Joyce O’Shaughnessy, MD: Hello, and thank you for joining this video editorial series titled, “Advances and Best Practices in the Utilization of Novel Agents in Metastatic Breast Cancer.” Oral oncolytics account for 25% to 35% of the oncology pipeline. When treating metastatic breast cancer patients, oral CDK4/6 [cyclin-dependent kinases 4 and 6] inhibitors offer patients another option, a very important option, in their breast cancer treatment. Today we’re going to explore the clinical and patient benefits of CDK4/6 inhibitors, the multidisciplinary approach in treating patients, and overall best practices for the use of oral oncolytics, specifically the CDK4/6 inhibitors.
I’m Dr Joyce O’Shaughnessy. I’m the chair of breast cancer research at Baylor University Medical Center, Texas Oncology, and US Oncology in Dallas, Texas.
Today I’m joined by Michael Reff, a pharmacist and executive director of the National Community Oncology Dispensing Association in Cazenovia, New York.
Later in the series you’ll also hear from Dr Sara Tolaney, assistant professor of medicine at Harvard Medical School and attending physician of medical oncology at the Dana-Farber Cancer Institute in Boston, Massachusetts; and Lindsay Shaw, a nurse practitioner at Dana-Farber Cancer Institute in Boston as well. And you’ll hear from Dr Kate Jeffers, an ambulatory oncology clinical specialist at University Colorado Health in Colorado Springs, Colorado.
Thank you so much for joining us, let’s begin.
It’s helpful to kind of put it into a real-life context—the oral CDK4/6 inhibitors, which have become the No. 1 go-to in the metastatic setting for ER [estrogen receptor]-positive metastatic breast cancer. Patients are on them for a long time, too. We have 3 available. We have palbociclib, ribociclib, and abemaciclib. All of them show very big improvements in progression-free survival, doubling the amount of time in the first-line setting that patients are on these agents compared to endocrine therapy alone. So, of course they’re combined with aromatase inhibitors. In the second-line setting, they’re combined with fulvestrant.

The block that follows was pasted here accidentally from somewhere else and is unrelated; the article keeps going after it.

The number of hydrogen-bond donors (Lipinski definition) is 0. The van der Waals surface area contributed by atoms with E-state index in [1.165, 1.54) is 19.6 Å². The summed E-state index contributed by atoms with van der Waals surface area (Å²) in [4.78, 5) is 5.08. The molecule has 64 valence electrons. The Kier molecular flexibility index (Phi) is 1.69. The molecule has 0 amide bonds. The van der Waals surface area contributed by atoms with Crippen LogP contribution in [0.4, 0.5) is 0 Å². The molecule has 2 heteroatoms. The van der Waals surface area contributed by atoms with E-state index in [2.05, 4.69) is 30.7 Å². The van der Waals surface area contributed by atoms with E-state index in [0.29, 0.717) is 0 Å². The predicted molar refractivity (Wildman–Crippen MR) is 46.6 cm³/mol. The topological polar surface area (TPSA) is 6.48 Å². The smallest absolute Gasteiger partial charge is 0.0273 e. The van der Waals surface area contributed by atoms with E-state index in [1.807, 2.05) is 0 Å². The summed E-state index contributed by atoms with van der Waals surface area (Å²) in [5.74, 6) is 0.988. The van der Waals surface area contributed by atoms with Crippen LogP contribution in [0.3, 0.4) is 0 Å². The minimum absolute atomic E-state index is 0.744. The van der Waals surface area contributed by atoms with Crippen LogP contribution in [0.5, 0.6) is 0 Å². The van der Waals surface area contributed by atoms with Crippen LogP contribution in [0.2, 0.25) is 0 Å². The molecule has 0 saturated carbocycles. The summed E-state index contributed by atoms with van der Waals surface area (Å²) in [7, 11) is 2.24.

Just recently at ESMO [European Society for Medical Oncology], and then published in the New England Journal of Medicine, it was shown that when fulvestrant is combined with palbociclib for patients who had used a prior aromatase inhibitor and didn’t have highly-refractory disease—like they blew through endocrine therapy, got some benefit from it, and then they went on to fulvestrant plus palbociclib— there was a survival advantage seen with the CDK4/6 inhibitor. So in a phase III setting, that’s really the first survival advantage that we’ve seen. This was not in the overall treated population; it was in the sensitive population. But most patients fell into that category. Only about 20% of patients were really refractory. So it just shows you the emerging importance of these agents.
Michael Reff, RPh, MBA: Sure.
Joyce O’Shaughnessy, MD: But they have toxicities. Most importantly, we’ve got to be monitoring the complete blood counts with the neutropenia of palbociclib and ribociclib. In a fair percentage of patients, that does lead to the need for dose reductions. Deciding how to integrate that while avoiding the waste of having somebody receive their next month’s supply only to realize that it is the wrong dose is a big issue.
Michael Reff, RPh, MBA: Sure.
Joyce O’Shaughnessy, MD: On that note, how does that work in terms of the dosing and the specialty pharmacy versus in-house pharmacy, for example?
Michael Reff, RPh, MBA: That’s a great question and a great lead-in. Our patients are fortunate that they have 3 options in a space that is relatively new—within the last 4 years or so. This innovation has allowed us and allowed patients to help and maybe even bridge into the next therapy that hasn’t been discovered yet. That’s what I think the CDK4/6 inhibitors have really done for our patients and our practices.